• At this time in life, you are automatically interesting and likable because people like that you have potential. You can do all the things they wanted to do. Don’t bathe in your potential. Go out and do. One day, people may look at you and frown because they remember when they liked you because of your potential but then they see you ten years later in the same spot. You will be included as one the people who doesn’t like you if you waste your time and potential.

  • Assume the person you are talking about can hear you. Assume the person you are texting/emailing about will eventually read it.

  • Treat every boss you work for in the same way, whether you respect the boss or think he is incompetent. Treat the boss the same.

  • Take extra time when deciding to buy a home. No home will be perfect and that is okay, but make sure that you want to take on not only the mortgage but the maintenance, the taxes, the insurance and the burden of selling to be mobile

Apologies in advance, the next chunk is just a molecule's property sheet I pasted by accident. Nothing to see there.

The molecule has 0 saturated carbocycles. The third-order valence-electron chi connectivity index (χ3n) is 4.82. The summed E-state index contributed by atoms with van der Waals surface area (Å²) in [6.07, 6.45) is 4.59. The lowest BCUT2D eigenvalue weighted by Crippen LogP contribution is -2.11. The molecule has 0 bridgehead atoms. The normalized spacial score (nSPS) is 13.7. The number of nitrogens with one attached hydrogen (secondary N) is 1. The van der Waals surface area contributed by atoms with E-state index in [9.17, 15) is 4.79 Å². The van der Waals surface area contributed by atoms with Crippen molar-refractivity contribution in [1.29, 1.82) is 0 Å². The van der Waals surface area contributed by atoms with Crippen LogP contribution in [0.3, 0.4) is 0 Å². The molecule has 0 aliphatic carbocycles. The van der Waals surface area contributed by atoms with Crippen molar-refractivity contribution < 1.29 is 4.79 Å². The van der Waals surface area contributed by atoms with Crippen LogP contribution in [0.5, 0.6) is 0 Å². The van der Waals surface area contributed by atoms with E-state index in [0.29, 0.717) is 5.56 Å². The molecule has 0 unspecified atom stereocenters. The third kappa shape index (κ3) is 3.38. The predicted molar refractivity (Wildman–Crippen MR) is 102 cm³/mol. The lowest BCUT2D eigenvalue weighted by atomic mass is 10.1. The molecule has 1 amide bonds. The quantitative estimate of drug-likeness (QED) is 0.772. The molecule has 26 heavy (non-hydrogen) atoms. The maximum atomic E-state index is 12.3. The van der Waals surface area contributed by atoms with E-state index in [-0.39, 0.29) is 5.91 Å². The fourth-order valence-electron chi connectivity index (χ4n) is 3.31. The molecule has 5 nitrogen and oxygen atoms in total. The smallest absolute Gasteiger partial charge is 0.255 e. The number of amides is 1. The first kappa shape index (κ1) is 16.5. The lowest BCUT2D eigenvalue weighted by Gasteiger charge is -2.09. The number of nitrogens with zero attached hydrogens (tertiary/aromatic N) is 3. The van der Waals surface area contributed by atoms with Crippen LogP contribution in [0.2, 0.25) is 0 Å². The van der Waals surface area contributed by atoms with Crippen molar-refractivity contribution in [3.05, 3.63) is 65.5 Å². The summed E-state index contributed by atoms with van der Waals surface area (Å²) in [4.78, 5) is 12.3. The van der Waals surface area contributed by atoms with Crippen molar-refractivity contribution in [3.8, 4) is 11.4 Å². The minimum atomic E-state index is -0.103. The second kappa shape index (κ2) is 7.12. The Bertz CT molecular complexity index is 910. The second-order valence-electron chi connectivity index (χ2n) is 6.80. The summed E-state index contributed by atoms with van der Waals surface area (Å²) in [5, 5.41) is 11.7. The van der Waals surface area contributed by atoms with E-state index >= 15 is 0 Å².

• It is okay to “play the game” if you believe that it is for the greater good of the organization (e.g. if three people are playing the game and you know you are the best manager to get a promotion, it is better for everyone at the company that you play the game too)

  • Find the line between “playing the game” and going along with things you don’t agree with. “The only thing necessary for the triumph of evil is for good men to do nothing.”

  • Meet a significant other’s spouses parents early. Spend time with them. Look at how they keep up their home. Listen for clues about money values and lifestyle values.

  • Believe more in actions and less in words

  • Take care of yourself (which it seems like you are doing). You truly have to have your life in order before you can make a significant impact. At a micro level, if you are taking care of yourself, you will be a more productive and engaged person to be around, which automatically makes the lives of the people around you better. And if their lives are better, they’ll be more engaged with the people around them and so on and so forth. Taking care of yourself is like a pebble being throw in the water. It radiates out in larger and larger rings.

Writing this makes me feel old AF so I am going back to work. Congratulations! Life is no longer a set constructed path for you. Now the fun begins.


@THE_FIINTROVERT Speechless, absolutely speechless. I’m printing this response and posting it everywhere!